While market sentiment hangs on the ebb and flow of the noise that is European politics, there are longer term structural economic considerations that are bubbling on the back burner and will have material impacts on the global but more particularly Australian economy in the months ahead.
The main point of interest for me is what is going on in China and its economy. It seems to me that it has taken a step down, or is taking a step down rather and is slowing faster than many appreciate. The latest update of the Chinese Leading Index was released over the weekend, which may account for why it didn’t seem to get any airplay, and it looked terrible:
Take a look at the Leading Index’s sharp deterioration recently – there has been a clear and material deterioration in the leading index over the past couple of months. This suggests to us a substantial further fall in Chinese GDP. The last release of a week or so ago showed Chinese GDP growing at 9.1% against expectations of 9.1%. This leading index to us suggests that this growth rate will fall to 8% which is getting dangerously close to the “hard landing” territory.
Now obviously China is important to Australia and I’ll get to that in a bit but in the global context China is also very important to Europe and, as H&H discussed this morning, vice versa. Given H&H’s discussion about Europe’s need for external demand, it does not bode well that China is very important to German exports:
As you can see in the chart above there seems to be a fairly good directional relationship between the Chinese Leading index and German exports with a 6 month lag. Clearly exports look like they are under pressure and with them German growth. Anything that threatens Germany’s growth profile by definition threatens the whole outlook for the Eurozone and any ability or political will to rescue the periphery. We expect a further deterioration in German and EU economic growth to continue to put downward pressure on the EUR and, ultimately, this in and of itself will derail the assumptions about debt repayment capability that underpin the recent rescue.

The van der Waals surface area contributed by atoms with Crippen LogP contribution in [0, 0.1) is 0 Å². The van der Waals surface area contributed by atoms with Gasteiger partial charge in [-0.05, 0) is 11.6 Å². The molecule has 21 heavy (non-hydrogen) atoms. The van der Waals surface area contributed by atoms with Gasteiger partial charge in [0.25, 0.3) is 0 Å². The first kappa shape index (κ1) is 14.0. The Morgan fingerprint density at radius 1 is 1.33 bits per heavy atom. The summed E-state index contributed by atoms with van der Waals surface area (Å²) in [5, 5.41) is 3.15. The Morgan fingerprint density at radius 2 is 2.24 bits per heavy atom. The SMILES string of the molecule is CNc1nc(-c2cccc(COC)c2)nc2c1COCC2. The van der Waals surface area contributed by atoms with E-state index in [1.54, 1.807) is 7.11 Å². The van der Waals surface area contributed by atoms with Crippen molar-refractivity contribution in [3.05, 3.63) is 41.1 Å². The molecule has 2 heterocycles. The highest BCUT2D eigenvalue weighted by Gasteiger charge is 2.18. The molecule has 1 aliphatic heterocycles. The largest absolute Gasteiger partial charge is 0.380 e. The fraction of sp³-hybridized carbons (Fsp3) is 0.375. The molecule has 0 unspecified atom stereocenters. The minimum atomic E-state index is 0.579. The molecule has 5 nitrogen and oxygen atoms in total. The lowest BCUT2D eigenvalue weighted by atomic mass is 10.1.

But turning to Australia. We all know how important the Chniese economy is to our nation in terms of exports and the RBA keeps reiterating their importantance to us. Writing back in February I covered the China-Australia linkage saying:
Certainly the RBA thinks China is a keyThey are on the record in many different fora as saying this is probably a long boom and although RBA Governor Stevens said just the other day that we can’t be sure how long this boom last they have consistently voted with their interest rate raising feet over the last year or so that it is impacting the Australian economy. But the chart below shows starkly just how important the Chinese economy is now to Australia.
Speaking at the NatStats 2010 Conference back in September 2010 RBA Assistant Governor Phil Lowe said:
These developments in China are being closely observed in Australia, including at the Reserve Bank. A decade or so ago, we spent a lot of time puzzling over why quarterly movements in Australian GDP were so highly correlated with quarterly movements in US GDP. We don’t puzzle over this anymore – not because we solved the puzzle, but because the correlation has fallen (Graph Below). At the same time, the correlation between quarterly movements in Australian and Chinese GDP has steadily increased. Clearly what happens in the Australian economy is now more dependent upon what happens in China than has been the case at any time in our past.
So where China goes, to a significant other extent, so goes Australia.
To wit have a look at this chart:
This is one of our favourite charts on the outlook for interest rates in Australia – it is part of our interest rate toolkit because we all know, and the RBA tells us, just how important China is and what a high correlation Chinese growth now has with Australian growth as we showed above. The white line is the Chinese Leading indicator with the purple line the RBA cash rate with an adjustment for the extra points either added on or not passed through from the major banks.
We see a relationship between the Chinese leading index and the Australian adjusted cash rate that has been improving and strengthening over the past decade – just like the Australia -China GDP growth relationship. For some time now the leading index has been at level consistent with rates on hold or biased lower. This is one of the inputs into my view for a long time now that there was no need for the RBA to hike rates and why we were one of the earlier groups on the rate cut call bandwagon.
Why am I raising this today you may ask? The key reason is that while I initially thought there might only be one more easing to 4.25% before the RBA rests the update of the index over the weekend gives me pause for thought – rates may need to go much, much lower given the Chinese and European outlooks.